Texas City Holds Third, Chaotic Meeting on Whether-Slash-How to Ban Abortion Travel

Though public comment wasn't permitted, hordes of concerned citizens showed up, forcing the council meeting to take place in the city civic center.

Texas City Holds Third, Chaotic Meeting on Whether-Slash-How to Ban Abortion Travel
Photo:Jim Steinfeldt (Getty Images)

This week, the city council representing Amarillo, Texas, hosted its third, hours-long meeting on the same issue: whether—and how—to enact an abortion travel ban. (Mind you, Texas already bans abortion and threatens abortion providers with life in prison.) The ordinance would be similar to what we’ve seen several counties in Texas pass over the last few months—and would outlaw anyone from using roads that pass through the county’s jurisdiction if they’re traveling to get an abortion. So far, Cochran, Mitchell, Goliad, and, most recently, Lubbock, have adopted these ordinances, which are designed to be enforced by civil lawsuits—similar to the state’s SB 8 ban, enacted in 2021, which lets people sue any Texan who helps someone have an abortion for at least $10,000. Notably, the city of Amarillo itself has a population of 200,000, compared to, say, Cochran County’s 2,500.

On Tuesday, the Texas Tribune reports that Amarillo’s five, all-male council members convened to debate three different drafts of the abortion travel ban ordinance. The meetings are typically held at the council’s headquarters, but due to an onslaught of concerned citizens, this week’s meeting took place at the city civic center to “accommodate the crowd,” per the Tribune. The crowd came even though the meeting didn’t allow public comment.

An ordinance like this has serious implications in a city like Amarillo: Two major highways run through the city, and the Tribune notes that this measure could theoretically block access to New Mexico and Colorado, two key destinations for Texas residents seeking an abortion. In New Mexico, 57% of Planned Parenthood patients come from Texas.

The aforementioned counties in Texas rushed to enact these ordinances between August and October. But Amarillo has certainly been taking its time after first introducing the idea in October. According to the Guardian, the council opened this week’s meeting with a prayer and “an hour-long presentation by an anti-abortion doctor from Florida.” Council members debated local government’s role in protecting “life,” how to further protect “life,” how to stop abortion trafficking (which is really just Republicans’ fearmongering term for abortion-related travel), and how to impede access to abortion pills.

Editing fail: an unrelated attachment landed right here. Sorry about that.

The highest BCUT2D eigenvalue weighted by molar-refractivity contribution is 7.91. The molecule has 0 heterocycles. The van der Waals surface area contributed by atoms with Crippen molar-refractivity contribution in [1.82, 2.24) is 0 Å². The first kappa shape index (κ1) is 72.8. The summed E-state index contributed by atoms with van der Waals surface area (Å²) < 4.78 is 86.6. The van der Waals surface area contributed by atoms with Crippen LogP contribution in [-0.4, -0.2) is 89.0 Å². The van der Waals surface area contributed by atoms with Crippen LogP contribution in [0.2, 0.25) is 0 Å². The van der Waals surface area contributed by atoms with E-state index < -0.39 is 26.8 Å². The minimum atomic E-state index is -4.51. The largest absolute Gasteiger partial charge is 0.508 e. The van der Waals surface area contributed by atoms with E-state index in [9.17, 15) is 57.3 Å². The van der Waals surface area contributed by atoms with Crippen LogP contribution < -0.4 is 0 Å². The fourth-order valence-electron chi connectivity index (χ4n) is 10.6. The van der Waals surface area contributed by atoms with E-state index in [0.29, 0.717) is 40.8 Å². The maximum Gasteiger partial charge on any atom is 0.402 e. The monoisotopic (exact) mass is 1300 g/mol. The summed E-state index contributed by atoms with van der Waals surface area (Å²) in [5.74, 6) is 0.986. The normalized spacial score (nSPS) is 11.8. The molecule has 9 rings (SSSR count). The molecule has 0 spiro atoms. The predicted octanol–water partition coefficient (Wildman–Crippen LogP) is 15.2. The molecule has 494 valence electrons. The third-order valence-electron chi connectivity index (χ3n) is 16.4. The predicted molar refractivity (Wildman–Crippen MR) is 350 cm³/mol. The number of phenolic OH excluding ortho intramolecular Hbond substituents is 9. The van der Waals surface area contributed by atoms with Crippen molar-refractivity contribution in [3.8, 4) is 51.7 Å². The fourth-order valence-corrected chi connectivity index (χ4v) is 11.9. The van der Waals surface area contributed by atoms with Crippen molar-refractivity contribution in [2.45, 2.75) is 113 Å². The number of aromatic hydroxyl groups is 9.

Ultimately, the council didn’t land anywhere, and one member expressed reservations about how a municipal abortion travel ban could impact business: “We’re not in grade school. You can’t just go regulating business,” council member Tom Scherlen said. “You’re trying to overreach government wholeheartedly here.” Amarillo Mayor Cole Stanley said the council should take its time thoroughly considering an ordinance like this, “with our citizens in mind first, not what’s popular.” But I don’t know how any permutation of an abortion travel ban could ever prioritize citizen well-being, nor how hours of needless debate about a fascist, probably unenforceable policy to surveil and punish pregnant people promotes citizen well-being, either.

Mark Lee Dickson, the director of Texas Right to Life who helped craft the original abortion travel ban ordinances, told Rolling Stone in September, “We’re just looking at every way to close off any loophole imaginable.” Reuters reported in October that anti-abortion activists reason these measures function to “bolster Texas’ existing abortion ban.” And yet, the enforceability of these measures is questionable at best. As one Mitchell County official—who voted for the travel ban ordinance—told Rolling Stone: “Unless they’ve got a billboard on top of the car, who’s gonna know they’re going somewhere to get an abortion? It’s unenforceable. We don’t even have enough law enforcement here to take care of the business here in Mitchell County.”

Ahead of the Tuesday meeting in Amarillo, Lindsay London, a local activist who works with the Amarillo Reproductive Freedom Alliance, told the Guardian that local jurisdictions taking “an additional stand” against abortion when Texas already bans it is “redundant,” but said it’s “really scary” they’re trying this hard: “It’s five white men who are staunchly anti-abortion in our leadership,” London said. “It’s kind of grim.”

Across the country, legislation to police abortion-related travel is on the rise. Idaho became the first state to restrict abortion-related travel by making it a crime to help minors leave the state for care. (That law was temporarily blocked last month.) Alabama’s attorney general recently characterized helping people travel for abortion as a “criminal conspiracy.”

Farah Diaz-Tello, senior counsel at the reproductive justice legal group If/When/How, told Jezebel in October that of the numerous cases of pregnancy and abortion-related criminalization she’s worked on or reviewed, she’s “never seen prosecutors use evidence pertaining to individuals’ interstate or highway travel,” which is difficult if not impossible to collect. But potential enforcement of these measures is just one small piece of what makes them dangerous: “The exact point” of these policies is “chaos and confusion.” She continued, “If not even trained lawyers can parse this, how are people who are just trying to figure out what their options are, how they can support their loved ones, supposed to get any of this?”

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